Here's the newest from the Diner:

I know you are panicking right now. It is dinner time and you're a bachelor/ette, which invariably means you have no food that isn't frozen or moldy. One of the best frozen foods to have on hand at all times for a situation like this is a frozen pizza. The bread of our bachelor generation, frozen pizza is truly a TABLUA RASA - a blank slate. Work your majick, diners, for eating isn't just a bodily activity, but an opportunity to reunite with your hunter-gatherer ancestors who experimented with food on a regular basis. This article is about how I figured out how frozen pizza works.

Frozen pizza on its own ranges from awful and overpriced (ie. Big Y nacho pizza) to pretty good and worth the cost (Trader Joe's Quattttrrrroooo Formaggio or Margherita). I say skip the sucky varieties and invest in some other the latter. They aren't that much more expensive, and the ingredients actually are of a higher quality. Naturally, this improves the overall experience.

Often, one of these TJ's pizzas on its own is sufficient to quell the riotous gut, and this is the most you will probably be able to muster for dinner if having it for lack of other options. However, if the opportunity presents itself in the form of fresher vegetables, or if you need to impress a mate, then I have some suggestions that will improve your station in this respect.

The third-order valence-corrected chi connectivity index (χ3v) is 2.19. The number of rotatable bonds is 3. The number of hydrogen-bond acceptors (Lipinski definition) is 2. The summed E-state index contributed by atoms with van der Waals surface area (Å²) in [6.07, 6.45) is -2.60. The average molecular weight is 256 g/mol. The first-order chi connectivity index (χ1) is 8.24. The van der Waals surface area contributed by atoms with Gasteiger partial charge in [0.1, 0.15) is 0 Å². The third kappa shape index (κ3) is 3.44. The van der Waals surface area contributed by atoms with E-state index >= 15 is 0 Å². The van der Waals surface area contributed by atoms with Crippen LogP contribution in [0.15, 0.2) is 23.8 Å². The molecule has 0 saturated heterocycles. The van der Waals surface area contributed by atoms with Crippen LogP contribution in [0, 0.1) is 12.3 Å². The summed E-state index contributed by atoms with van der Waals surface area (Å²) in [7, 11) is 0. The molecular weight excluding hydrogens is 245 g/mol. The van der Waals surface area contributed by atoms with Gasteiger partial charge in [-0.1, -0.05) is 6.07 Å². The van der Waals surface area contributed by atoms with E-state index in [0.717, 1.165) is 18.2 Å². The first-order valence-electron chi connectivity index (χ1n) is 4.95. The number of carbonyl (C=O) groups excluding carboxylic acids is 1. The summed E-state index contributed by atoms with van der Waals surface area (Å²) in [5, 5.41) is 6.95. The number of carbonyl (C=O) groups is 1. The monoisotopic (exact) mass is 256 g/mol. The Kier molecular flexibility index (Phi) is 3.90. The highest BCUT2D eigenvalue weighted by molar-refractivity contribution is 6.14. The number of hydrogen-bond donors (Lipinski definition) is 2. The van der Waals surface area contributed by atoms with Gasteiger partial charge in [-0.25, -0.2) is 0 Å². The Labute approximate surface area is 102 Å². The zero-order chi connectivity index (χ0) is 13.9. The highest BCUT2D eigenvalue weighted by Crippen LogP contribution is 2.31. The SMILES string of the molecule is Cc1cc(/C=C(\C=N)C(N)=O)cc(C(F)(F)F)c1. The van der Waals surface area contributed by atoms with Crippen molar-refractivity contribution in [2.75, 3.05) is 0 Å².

I am not offering a way for you to turn water into wine, but rather water into water with a lemon in it, so don't get your hopes up.

The procedure. Preheat the oven to hot (according to the box). When you throw in the pizza, it will probably be frozen still. If this is the case, you must wait until it has attained defrostment in the oven before adding ANYTHING FRESH. Otherwise, say, for instance, if you add tomatoes or meat at the same time you put the frozen pie in, the fresh-like toppings shall overcrizisp or in other ways worsen. Adding these things after about 2-5 minutes is a good rule of thumb. Remember that many vegetables means soggier pizza, so if you use something like fresh tomatoes, try to remove excess water, or suck on them first before the act of topping.
Also, cook longer than instructed by one-two minutes because your pizza MUST be crispy in the middle, for appropriate crispiness levels are always sought by the Diner.

Basil is a must for many varieties of frozen pizza. Fresh is really the only kind of basil to use, so try keeping a small pot of Basil Genovese (the sweet big-leaf eyetalian type) or whichever cultivar you like best (Thai is great also). Put the basil on when it comes out of the oven, or near the end if you want it a little cooked. It loses flavor when overheated.

Basil is immensley easy to keep if you buy a plant that has sprouted. A plant can be kept in the window of your kitchen if there's room, and plucking leaves when needed ensures that the your plant is a prodigious producer. Needless to say, I am a loudmouthed advocate for this plant.

Remember, you are not an amateur. You are already a Star!

- T Bars.